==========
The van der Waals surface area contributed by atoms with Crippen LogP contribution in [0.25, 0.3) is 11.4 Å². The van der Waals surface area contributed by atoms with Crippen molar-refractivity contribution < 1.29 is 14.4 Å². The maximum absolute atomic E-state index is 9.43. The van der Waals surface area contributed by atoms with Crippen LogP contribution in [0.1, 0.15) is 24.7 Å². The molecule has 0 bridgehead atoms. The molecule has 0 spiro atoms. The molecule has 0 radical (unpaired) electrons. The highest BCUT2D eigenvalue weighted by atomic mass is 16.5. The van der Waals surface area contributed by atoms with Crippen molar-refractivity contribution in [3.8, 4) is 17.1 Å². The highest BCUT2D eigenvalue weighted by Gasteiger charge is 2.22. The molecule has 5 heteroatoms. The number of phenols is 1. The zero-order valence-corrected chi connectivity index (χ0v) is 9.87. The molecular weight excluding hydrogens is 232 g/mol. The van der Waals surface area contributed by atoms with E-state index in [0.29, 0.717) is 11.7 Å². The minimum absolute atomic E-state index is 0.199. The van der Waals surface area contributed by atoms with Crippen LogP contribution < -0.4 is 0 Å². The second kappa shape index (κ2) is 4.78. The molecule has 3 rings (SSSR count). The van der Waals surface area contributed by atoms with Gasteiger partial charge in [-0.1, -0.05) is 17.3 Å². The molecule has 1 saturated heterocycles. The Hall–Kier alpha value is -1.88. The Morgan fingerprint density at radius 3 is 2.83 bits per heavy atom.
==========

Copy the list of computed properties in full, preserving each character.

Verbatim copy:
The van der Waals surface area contributed by atoms with Crippen LogP contribution in [0.25, 0.3) is 11.4 Å². The van der Waals surface area contributed by atoms with Crippen molar-refractivity contribution < 1.29 is 14.4 Å². The maximum absolute atomic E-state index is 9.43. The van der Waals surface area contributed by atoms with Crippen LogP contribution in [0.1, 0.15) is 24.7 Å². The molecule has 0 bridgehead atoms. The molecule has 0 spiro atoms. The molecule has 0 radical (unpaired) electrons. The highest BCUT2D eigenvalue weighted by atomic mass is 16.5. The van der Waals surface area contributed by atoms with Crippen molar-refractivity contribution in [3.8, 4) is 17.1 Å². The highest BCUT2D eigenvalue weighted by Gasteiger charge is 2.22. The molecule has 5 heteroatoms. The number of phenols is 1. The zero-order valence-corrected chi connectivity index (χ0v) is 9.87. The molecular weight excluding hydrogens is 232 g/mol. The van der Waals surface area contributed by atoms with E-state index in [0.29, 0.717) is 11.7 Å². The minimum absolute atomic E-state index is 0.199. The van der Waals surface area contributed by atoms with Crippen LogP contribution < -0.4 is 0 Å². The second kappa shape index (κ2) is 4.78. The molecule has 3 rings (SSSR count). The van der Waals surface area contributed by atoms with Gasteiger partial charge in [-0.1, -0.05) is 17.3 Å². The molecule has 1 saturated heterocycles. The Hall–Kier alpha value is -1.88. The Morgan fingerprint density at radius 3 is 2.83 bits per heavy atom.